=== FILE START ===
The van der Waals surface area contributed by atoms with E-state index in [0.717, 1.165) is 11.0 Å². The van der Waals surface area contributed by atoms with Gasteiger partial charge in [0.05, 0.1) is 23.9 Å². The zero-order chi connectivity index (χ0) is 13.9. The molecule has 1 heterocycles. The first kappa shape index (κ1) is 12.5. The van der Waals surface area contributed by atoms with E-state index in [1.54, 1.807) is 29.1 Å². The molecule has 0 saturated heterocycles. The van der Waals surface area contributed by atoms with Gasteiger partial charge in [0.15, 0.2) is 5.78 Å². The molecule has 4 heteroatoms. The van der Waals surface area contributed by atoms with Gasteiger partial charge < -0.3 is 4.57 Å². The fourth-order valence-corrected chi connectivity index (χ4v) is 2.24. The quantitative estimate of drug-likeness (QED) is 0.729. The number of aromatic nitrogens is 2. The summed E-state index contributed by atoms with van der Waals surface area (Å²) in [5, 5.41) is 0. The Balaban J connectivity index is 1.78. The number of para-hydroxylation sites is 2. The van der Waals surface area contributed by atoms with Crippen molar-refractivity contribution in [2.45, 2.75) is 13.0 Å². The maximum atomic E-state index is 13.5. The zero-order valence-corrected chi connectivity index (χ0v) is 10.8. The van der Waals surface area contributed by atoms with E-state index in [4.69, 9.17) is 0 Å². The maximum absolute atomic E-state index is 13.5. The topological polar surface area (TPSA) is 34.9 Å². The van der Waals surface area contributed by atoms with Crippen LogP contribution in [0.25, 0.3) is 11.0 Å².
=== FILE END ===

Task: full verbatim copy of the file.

The van der Waals surface area contributed by atoms with E-state index in [0.717, 1.165) is 11.0 Å². The van der Waals surface area contributed by atoms with Gasteiger partial charge in [0.05, 0.1) is 23.9 Å². The zero-order chi connectivity index (χ0) is 13.9. The molecule has 1 heterocycles. The first kappa shape index (κ1) is 12.5. The van der Waals surface area contributed by atoms with E-state index in [1.54, 1.807) is 29.1 Å². The molecule has 0 saturated heterocycles. The van der Waals surface area contributed by atoms with Gasteiger partial charge in [0.15, 0.2) is 5.78 Å². The molecule has 4 heteroatoms. The van der Waals surface area contributed by atoms with Gasteiger partial charge < -0.3 is 4.57 Å². The fourth-order valence-corrected chi connectivity index (χ4v) is 2.24. The quantitative estimate of drug-likeness (QED) is 0.729. The number of aromatic nitrogens is 2. The summed E-state index contributed by atoms with van der Waals surface area (Å²) in [5, 5.41) is 0. The Balaban J connectivity index is 1.78. The number of para-hydroxylation sites is 2. The van der Waals surface area contributed by atoms with Crippen molar-refractivity contribution in [2.45, 2.75) is 13.0 Å². The maximum atomic E-state index is 13.5. The zero-order valence-corrected chi connectivity index (χ0v) is 10.8. The van der Waals surface area contributed by atoms with E-state index in [4.69, 9.17) is 0 Å². The maximum absolute atomic E-state index is 13.5. The topological polar surface area (TPSA) is 34.9 Å². The van der Waals surface area contributed by atoms with Crippen LogP contribution in [0.25, 0.3) is 11.0 Å².